Clericalism Doesn’t Allow the Community to Shine

For the synodal path to be possible, it’s indispensable to create community environments, in which the leadership of its members is promoted. This vision goes counter to clericalism, word mentioned on innumerable opportunities in the Assembly. It refers to priestly authoritarianism, fuelled by the clergy as well as the laity, which hinders communities from experiencing an environment of integral development. It cuts off life and hinders personal gifts from enabling the community to shine, and personalities to arise with their originality.

Other Essential Topics for the Church of Latin America

 Other topics that carried great weight in the Ecclesial Assembly’s talks and debates, and which are expressed in the 12 pastoral challenges, are:

  • The importance of giving a role to young people as agents of social transformation.
  • The need for the active participation of women in the ministries and instances of ecclesial government.
  • The defense of life and of the human person from conception to natural death.
  • The accompaniment of the poor and of victims of social injustices.
  • The promotion of synodal formation and participation of the laity in areas of cultural, political, social and ecclesial transformation.
  • The reform of formative itineraries, including integral ecology, native peoples, and interculturality.
  • The reaffirmation of an integral ecology from the four dreams of Querida Amazonia.
  • The accompaniment of native peoples and Afro-descendants in their struggles.

What Was New in This Assembly

 Although the Church in the Continent has been engaged in this process for several decades, what was new in this Assembly is that it was not about a meeting of Bishops, in which the laity also participated, but that the participation of the People of God was expressed in a very representative way by the most diverse social and ecclesiastical realities.

Synod on Synodality

 The Church is following the path of the Ordinary General Assembly of the Synod of Bishops on Synodality. This first stage is the diocesan, and it extends from October 2021 to August 15, 2022. The result of the diocesan consultation will be sent to the Synod’s General Secretariat, which will draft a first Instrumentum Laboris. The second stage will be Continental and will extend from September 2022 to March 2023, whereas the third stage will be at the level of the universal Church, through the participants in the Synodal Assembly of October 2023.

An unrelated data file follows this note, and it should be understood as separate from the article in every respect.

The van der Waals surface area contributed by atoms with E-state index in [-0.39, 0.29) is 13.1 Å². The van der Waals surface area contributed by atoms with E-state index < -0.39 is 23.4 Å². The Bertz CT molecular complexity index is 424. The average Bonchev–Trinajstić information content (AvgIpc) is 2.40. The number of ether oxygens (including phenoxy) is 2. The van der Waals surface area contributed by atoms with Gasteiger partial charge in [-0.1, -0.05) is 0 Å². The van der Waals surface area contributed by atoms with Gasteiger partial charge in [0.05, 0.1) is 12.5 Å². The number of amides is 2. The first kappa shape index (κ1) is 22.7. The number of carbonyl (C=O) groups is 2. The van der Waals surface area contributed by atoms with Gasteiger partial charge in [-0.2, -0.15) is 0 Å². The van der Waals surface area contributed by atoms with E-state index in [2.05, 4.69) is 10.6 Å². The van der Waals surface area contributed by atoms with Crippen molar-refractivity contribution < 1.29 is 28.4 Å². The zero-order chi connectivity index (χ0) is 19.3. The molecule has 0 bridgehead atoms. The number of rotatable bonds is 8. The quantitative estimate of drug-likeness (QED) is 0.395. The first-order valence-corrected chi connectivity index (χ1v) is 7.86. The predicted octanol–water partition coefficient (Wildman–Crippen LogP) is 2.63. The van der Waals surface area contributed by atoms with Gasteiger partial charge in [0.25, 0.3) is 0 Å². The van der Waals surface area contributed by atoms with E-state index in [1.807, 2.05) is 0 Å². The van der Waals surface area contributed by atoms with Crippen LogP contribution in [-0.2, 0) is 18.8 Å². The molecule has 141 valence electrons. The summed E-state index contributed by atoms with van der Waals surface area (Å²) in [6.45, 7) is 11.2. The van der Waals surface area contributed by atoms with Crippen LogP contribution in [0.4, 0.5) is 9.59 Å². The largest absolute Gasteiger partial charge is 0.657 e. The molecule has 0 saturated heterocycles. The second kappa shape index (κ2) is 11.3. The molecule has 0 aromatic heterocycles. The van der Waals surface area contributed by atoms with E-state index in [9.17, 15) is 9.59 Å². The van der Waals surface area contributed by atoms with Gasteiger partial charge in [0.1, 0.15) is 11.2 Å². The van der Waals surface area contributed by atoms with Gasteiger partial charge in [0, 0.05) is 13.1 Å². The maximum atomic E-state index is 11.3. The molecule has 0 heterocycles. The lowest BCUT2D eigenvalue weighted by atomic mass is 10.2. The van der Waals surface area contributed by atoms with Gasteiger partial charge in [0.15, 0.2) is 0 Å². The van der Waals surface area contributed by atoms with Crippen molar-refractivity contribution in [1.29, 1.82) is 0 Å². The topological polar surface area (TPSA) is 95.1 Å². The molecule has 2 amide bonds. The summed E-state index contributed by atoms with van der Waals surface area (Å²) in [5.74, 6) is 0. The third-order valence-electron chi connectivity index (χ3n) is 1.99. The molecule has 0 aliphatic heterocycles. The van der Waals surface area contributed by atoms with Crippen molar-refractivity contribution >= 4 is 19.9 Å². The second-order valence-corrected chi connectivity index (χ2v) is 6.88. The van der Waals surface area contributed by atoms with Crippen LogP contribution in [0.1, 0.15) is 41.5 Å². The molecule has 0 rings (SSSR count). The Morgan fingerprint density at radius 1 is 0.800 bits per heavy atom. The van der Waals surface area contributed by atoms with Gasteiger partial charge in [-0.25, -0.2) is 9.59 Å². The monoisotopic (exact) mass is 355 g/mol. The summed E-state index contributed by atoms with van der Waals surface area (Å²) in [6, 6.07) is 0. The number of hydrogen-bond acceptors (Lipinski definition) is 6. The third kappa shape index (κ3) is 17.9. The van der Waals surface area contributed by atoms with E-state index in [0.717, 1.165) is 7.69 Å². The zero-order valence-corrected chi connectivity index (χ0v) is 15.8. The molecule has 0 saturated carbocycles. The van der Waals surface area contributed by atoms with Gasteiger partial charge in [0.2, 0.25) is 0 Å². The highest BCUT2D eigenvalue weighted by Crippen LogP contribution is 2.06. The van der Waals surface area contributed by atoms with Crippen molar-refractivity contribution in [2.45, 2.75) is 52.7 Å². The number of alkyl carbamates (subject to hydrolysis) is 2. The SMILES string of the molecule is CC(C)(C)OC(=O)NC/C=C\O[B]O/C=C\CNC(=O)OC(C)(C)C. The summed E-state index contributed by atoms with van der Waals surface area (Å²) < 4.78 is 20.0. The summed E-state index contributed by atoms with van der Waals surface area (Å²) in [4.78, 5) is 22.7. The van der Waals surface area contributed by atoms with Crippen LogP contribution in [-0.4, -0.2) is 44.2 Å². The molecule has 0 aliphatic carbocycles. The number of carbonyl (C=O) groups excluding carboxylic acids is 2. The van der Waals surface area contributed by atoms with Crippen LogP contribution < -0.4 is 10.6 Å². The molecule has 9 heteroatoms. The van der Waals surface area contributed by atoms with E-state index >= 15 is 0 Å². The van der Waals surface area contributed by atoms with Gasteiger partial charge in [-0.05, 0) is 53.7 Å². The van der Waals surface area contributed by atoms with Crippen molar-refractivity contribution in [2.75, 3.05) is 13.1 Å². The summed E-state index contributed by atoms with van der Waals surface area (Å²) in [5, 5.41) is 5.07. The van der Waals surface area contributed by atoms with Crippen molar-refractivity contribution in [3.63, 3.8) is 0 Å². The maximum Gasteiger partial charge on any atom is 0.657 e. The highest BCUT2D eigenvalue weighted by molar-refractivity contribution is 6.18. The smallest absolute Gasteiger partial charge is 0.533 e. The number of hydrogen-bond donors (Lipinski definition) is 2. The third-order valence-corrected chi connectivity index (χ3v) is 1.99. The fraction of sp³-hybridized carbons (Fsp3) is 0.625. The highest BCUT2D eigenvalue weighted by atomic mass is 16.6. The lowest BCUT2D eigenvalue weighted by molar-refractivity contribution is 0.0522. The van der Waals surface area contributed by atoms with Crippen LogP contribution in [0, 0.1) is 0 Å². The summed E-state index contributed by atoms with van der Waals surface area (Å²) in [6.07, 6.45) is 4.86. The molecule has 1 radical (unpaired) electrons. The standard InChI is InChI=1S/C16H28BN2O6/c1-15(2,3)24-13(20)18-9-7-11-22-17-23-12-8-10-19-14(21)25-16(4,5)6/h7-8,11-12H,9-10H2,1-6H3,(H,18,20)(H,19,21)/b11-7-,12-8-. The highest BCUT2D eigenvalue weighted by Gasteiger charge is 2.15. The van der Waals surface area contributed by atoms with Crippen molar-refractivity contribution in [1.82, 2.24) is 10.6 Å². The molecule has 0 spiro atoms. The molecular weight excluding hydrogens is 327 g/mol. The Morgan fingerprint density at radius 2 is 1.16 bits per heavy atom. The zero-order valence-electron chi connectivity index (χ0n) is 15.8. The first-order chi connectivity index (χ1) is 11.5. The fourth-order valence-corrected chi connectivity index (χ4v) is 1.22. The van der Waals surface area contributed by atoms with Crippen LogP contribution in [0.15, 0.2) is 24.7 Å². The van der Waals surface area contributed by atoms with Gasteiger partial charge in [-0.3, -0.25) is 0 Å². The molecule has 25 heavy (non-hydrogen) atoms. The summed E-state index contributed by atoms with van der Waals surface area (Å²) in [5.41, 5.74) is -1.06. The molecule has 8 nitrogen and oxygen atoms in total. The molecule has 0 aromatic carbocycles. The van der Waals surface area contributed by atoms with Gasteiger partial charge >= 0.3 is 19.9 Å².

April 2022: Congress on Synodality in Washington, D.C.

 Innumerable meetings, reunions, congresses will unfold worldwide to reflect further on the synodal spirit locally, regionally, nationally, and internationally. One of these is the “Roots and Wings” National Congress of Hispanic Pastoral Care, which will be held in Washington, D.C. from April 26-30, 2022, and which will work on four pastoral priorities: Youth, Family, Social Justice, and Pastoral Formation. The congress will be fully developed from the perspective of synodality. The idea is to integrate the experiences of Hispanic Pastoral Care in the USA with the Ecclesial Assembly of Latin America, in which 70 assembly members took part from the USA, pointing out its challenges and those of the Synod of Bishops on Synodality.

A Utopia?

 It was high time for the Church to perceive herself as family, and that her main task, her main mission, is to invite everyone without exceptions, to sit at the Lord’s Table. A utopia? Probably, however, no conquest has been achieved in history without naïve believers in utopias, who did their utmost to make them a reality.

The Church Addresses The Synodal Challenge (Part I)

The Church Faces The Synodal Challenge (Part II)

Translation by Virginia M. Forrester